Peroneal Tendonitis Treatment
Your legs and feet have numerous structures in place to move your feet in various directions. Two tendons in each leg help with stability of the foot and your weight bearing ability. These are the peroneal tendons.
Peroneal tendons run along the lower leg bone, side by side. At the ankle they are located behind the lateral malleolus, which is the bony protrusion on the outside of the ankle. These tendons provide stability to the ankle and protection from sprains. One runs alongside the outer part of the foot and attaches to the little toe and the other runs along the bottom of the foot, attaching to the inside of the arch.
Conservative treatment of peroneal tendonitis is usually enough to remedy the condition and surgery may not be necessary if it is diagnosed early. An overused tendon responds well to rest. Significant tendon pain can be relieved by using a walker boot to immobilize the tendon. In some situations, an ankle brace is sufficient. Following the treatment protocol advised by your doctor is important for successful treatment of peroneal tendonitis.
Causes of Peroneal Tendonitis
When these tendons are overused, especially through repetitive ankle motion, they become susceptible to peroneal tendonitis. Runners often experience this condition. Other factors that contribute to peroneal tendonitis are:
- Improper training techniques
- Footwear that does not adequately support the foot
- Sudden increase in weight-bearing activities like walking, running and jumping
- High arches
- Imbalanced muscles in the lower limbs
This condition can also develop if you have sprained your ankle and not given it enough time to heal before resuming regular activities.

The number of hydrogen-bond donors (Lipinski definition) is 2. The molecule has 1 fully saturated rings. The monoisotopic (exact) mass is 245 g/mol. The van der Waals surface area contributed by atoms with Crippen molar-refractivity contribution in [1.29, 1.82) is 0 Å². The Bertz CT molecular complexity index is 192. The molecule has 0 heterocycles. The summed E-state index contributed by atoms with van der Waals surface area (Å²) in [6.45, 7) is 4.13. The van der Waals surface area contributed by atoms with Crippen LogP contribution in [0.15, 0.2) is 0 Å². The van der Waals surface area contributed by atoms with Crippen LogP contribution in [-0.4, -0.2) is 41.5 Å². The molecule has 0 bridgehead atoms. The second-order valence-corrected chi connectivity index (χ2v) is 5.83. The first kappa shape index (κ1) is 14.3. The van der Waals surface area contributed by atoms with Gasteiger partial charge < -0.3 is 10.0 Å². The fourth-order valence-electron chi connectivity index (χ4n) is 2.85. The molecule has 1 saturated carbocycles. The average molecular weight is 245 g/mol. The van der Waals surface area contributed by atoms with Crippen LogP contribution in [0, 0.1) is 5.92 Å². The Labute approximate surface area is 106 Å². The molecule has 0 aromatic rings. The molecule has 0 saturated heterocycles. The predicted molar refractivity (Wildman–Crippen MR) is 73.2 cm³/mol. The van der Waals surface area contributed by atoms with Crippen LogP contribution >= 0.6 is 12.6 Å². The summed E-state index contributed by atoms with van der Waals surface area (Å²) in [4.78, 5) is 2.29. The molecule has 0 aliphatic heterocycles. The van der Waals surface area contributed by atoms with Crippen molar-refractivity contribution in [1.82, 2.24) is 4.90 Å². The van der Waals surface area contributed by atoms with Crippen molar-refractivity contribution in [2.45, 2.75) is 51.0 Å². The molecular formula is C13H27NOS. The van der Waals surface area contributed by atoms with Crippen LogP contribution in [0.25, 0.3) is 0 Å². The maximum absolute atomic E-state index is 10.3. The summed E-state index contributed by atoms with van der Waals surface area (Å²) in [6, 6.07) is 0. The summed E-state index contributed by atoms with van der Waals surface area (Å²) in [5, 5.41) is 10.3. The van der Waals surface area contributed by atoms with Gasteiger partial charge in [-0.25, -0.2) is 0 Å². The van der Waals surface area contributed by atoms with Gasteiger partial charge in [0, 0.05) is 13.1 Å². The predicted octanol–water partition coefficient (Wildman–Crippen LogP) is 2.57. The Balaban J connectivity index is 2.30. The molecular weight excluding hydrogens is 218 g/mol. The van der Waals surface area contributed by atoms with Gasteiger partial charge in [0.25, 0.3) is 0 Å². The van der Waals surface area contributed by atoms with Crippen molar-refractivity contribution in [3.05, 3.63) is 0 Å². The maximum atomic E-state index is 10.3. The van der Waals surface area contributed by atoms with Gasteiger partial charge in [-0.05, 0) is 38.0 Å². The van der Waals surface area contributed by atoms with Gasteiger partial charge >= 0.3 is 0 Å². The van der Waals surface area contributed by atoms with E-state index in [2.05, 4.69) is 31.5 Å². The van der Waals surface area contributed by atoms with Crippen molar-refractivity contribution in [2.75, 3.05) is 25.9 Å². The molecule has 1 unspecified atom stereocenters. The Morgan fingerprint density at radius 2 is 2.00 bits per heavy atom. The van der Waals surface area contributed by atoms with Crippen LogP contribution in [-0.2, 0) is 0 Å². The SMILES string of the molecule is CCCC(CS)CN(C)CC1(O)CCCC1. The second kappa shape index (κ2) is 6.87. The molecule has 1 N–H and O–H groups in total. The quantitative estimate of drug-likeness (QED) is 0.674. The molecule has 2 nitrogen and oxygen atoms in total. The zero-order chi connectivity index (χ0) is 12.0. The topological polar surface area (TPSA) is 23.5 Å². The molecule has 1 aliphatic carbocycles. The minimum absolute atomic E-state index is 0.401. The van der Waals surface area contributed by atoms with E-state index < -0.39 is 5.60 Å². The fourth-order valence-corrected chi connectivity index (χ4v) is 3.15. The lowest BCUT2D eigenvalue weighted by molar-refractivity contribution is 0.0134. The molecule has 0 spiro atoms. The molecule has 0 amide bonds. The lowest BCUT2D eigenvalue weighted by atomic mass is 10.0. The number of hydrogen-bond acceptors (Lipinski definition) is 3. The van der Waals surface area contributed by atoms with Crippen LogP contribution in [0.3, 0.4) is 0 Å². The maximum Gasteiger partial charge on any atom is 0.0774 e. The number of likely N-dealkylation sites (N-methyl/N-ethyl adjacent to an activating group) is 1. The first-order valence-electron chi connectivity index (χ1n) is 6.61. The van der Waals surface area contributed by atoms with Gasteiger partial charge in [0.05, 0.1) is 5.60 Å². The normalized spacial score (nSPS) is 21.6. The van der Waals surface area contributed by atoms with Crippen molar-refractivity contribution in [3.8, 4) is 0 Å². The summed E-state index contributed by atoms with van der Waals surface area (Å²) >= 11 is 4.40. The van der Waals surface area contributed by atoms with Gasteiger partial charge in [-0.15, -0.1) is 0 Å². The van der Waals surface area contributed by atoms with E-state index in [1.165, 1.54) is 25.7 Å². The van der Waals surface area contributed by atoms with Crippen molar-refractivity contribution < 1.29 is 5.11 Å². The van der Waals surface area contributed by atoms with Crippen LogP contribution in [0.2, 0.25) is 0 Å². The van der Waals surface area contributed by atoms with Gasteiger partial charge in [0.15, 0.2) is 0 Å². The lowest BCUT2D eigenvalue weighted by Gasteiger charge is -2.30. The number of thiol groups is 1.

The damaged peroneal tendons develop scar tissue that thickens as time goes on. This process makes the condition worse, as the tendon becomes weaker and more vulnerable to tearing.
Symptoms of Peroneal Tendonitis
Peroneal tendonitis can have a sudden onset, or it can develop slowly over time. Both acute and chronic peroneal tendonitis have similar symptoms:
- There will be pain at the back of the ankle which will get worse during activities and when turning the foot in or out. The pain will respond to rest.
- The back of the ankle will feel warm to the touch and have swelling.
- The ankle will be unstable when bearing weight.
Generally, people who are training and have increased their workout routine or added a new exercise that affects the ankle may be more likely to develop this condition.
Pain in your ankle or foot should be examined by a doctor. An early diagnosis and treatment can mean the difference between a shorter recovery time or an injury that impairs your ability to walk. When you have foot or ankle pain, contact an expert in the field of foot and ankle surgery. Schedule your appointment with Dr. Stuart Mogul for excellent care and effective treatment.